A Florida mother caught on tape using a pressurized hose at a car wash to discipline her toddler daughter could end up in hot water after police meet Friday to consider filing child endangerment charges.
“She appeared [to be] a parent who thought she was disciplining her child for acting up. It’s a unique form of punishment that I don’t think anyone has ever seen,” Commander Matt Irwin of the Orange County Sheriff’s Department said Friday on TODAY. “It’s not acceptable in my mind.”
The incident began on Feb. 24 when a white Hyundai Elantra pulled into a self-service bay at the Magical Car Wash in Orlando.
Although children often can be heard screaming and carrying on, manager Marlene Diaz told TODAY’s David Gregory that the shrieks she heard from one little girl that day were quite different and disturbing.
“The screams were more high-pitched. There were more cries of help,” Diaz said.
Diaz went to investigate the commotion but did not intervene. She did not get the full picture until later, when she reviewed her company’s security camera recordings.
“When I saw her, her face was red. You could see that she was crying, and that [by] the way she was crying that she was in distress,” Diaz said.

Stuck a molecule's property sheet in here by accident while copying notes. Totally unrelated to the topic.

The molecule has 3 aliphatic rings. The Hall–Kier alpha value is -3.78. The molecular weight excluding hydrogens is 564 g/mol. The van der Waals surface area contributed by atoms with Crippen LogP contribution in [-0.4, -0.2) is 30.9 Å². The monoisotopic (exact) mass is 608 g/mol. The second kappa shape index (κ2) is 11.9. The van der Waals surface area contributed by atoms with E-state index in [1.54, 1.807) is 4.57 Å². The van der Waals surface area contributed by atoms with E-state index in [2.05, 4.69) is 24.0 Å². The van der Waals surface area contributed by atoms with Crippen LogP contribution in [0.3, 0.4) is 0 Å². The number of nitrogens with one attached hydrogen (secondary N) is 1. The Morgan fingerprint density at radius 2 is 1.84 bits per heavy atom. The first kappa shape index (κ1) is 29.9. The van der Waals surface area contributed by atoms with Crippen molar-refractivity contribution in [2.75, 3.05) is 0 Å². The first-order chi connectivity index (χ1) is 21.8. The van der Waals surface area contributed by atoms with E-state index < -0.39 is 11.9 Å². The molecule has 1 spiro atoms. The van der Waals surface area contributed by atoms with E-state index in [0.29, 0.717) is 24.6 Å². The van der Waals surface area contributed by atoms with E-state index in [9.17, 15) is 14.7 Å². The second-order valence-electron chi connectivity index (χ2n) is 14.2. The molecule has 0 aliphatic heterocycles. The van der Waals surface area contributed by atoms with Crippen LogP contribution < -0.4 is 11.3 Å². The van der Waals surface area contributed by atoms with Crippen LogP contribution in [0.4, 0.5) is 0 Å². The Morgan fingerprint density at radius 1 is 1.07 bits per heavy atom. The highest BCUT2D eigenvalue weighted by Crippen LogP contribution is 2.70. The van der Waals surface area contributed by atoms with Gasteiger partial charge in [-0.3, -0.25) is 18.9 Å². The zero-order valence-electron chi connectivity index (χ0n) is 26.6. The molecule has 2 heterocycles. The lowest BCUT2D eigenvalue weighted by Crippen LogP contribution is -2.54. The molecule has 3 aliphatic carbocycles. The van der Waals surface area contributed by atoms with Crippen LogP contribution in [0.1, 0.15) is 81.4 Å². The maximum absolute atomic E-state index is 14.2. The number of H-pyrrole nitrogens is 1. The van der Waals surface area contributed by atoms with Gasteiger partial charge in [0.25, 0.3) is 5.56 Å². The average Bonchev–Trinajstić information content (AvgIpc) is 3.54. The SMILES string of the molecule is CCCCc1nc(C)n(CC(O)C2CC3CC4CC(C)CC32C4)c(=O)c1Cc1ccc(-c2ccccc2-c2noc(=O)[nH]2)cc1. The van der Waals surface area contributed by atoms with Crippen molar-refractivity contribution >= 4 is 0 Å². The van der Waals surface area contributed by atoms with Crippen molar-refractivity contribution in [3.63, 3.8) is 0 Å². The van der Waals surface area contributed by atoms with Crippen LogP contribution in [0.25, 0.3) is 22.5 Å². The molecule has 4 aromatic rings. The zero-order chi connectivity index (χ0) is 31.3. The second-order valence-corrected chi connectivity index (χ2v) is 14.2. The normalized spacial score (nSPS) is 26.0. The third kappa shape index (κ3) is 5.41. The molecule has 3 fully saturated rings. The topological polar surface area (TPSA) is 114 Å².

Summoned by Diaz, police later determined that the toddler’s mother, who is 22 and five months pregnant, pulled into the car wash for the sole purpose of hosing down her daughter — possibly for wetting herself in the backseat of the car.
At the end of the surveillance tape of the incident, which police seized as potential evidence, the woman is seen stripping her daughter’s soaked clothes off and wrapping her up in a towel.
Tough love or child abuse?
Diaz said she struggled to imagine what infraction the child could have committed to warrant being hosed down like that, and couldn’t come up with any excuse for the mother’s action. She said it was clear that the woman was trying to teach the child some sort of lesson.
“The mother was speaking in Spanish,” Diaz said. “She said, ‘You are not going to disrespect me. You are not going to treat me bad. Don’t worry, I’m not going to hit you now. I’m just going to spray you with cold water.’”
According to Diaz and police, the woman tested the water pressure on the hose before using it on the little girl. The car wash’s hoses have various settings that go up to 1,200 pounds per square inch, but police do not believe the water pressure the woman applied on the child was anywhere close to that.
After the surveillance tape was broadcast by the media, the woman turned herself in to police for questioning and denied abusing the child, who remains in her care, Irwin said.
“There are no physical injuries that our medical staff could find and document,” he said.
Child welfare officials were notified of the incident. Police plan to meet with them later Friday and decide whether to pursue child endangerment charges against the mother.
“We don’t know yet. We are going to roundtable that this morning,” Irwin said.